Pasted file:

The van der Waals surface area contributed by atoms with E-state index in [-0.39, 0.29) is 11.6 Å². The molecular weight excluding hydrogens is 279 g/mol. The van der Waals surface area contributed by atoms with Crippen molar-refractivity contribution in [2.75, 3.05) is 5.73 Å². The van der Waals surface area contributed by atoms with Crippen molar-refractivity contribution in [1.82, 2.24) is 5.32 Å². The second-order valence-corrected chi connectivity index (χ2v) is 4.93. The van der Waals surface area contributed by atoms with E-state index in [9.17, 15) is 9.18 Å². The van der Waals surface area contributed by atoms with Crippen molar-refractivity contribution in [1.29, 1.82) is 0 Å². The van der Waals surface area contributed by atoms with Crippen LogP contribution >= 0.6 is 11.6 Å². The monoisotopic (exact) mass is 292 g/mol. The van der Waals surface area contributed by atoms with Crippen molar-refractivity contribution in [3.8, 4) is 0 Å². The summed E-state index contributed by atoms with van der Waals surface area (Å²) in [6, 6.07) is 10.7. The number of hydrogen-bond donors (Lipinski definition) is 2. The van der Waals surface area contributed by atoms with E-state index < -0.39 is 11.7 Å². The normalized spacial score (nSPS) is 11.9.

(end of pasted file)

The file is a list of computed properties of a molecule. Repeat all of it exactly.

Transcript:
The van der Waals surface area contributed by atoms with E-state index in [-0.39, 0.29) is 11.6 Å². The molecular weight excluding hydrogens is 279 g/mol. The van der Waals surface area contributed by atoms with Crippen molar-refractivity contribution in [2.75, 3.05) is 5.73 Å². The van der Waals surface area contributed by atoms with Crippen molar-refractivity contribution in [1.82, 2.24) is 5.32 Å². The second-order valence-corrected chi connectivity index (χ2v) is 4.93. The van der Waals surface area contributed by atoms with E-state index in [9.17, 15) is 9.18 Å². The van der Waals surface area contributed by atoms with Crippen molar-refractivity contribution in [1.29, 1.82) is 0 Å². The van der Waals surface area contributed by atoms with Crippen LogP contribution >= 0.6 is 11.6 Å². The monoisotopic (exact) mass is 292 g/mol. The van der Waals surface area contributed by atoms with Crippen molar-refractivity contribution in [3.8, 4) is 0 Å². The summed E-state index contributed by atoms with van der Waals surface area (Å²) in [6, 6.07) is 10.7. The number of hydrogen-bond donors (Lipinski definition) is 2. The van der Waals surface area contributed by atoms with E-state index < -0.39 is 11.7 Å². The normalized spacial score (nSPS) is 11.9.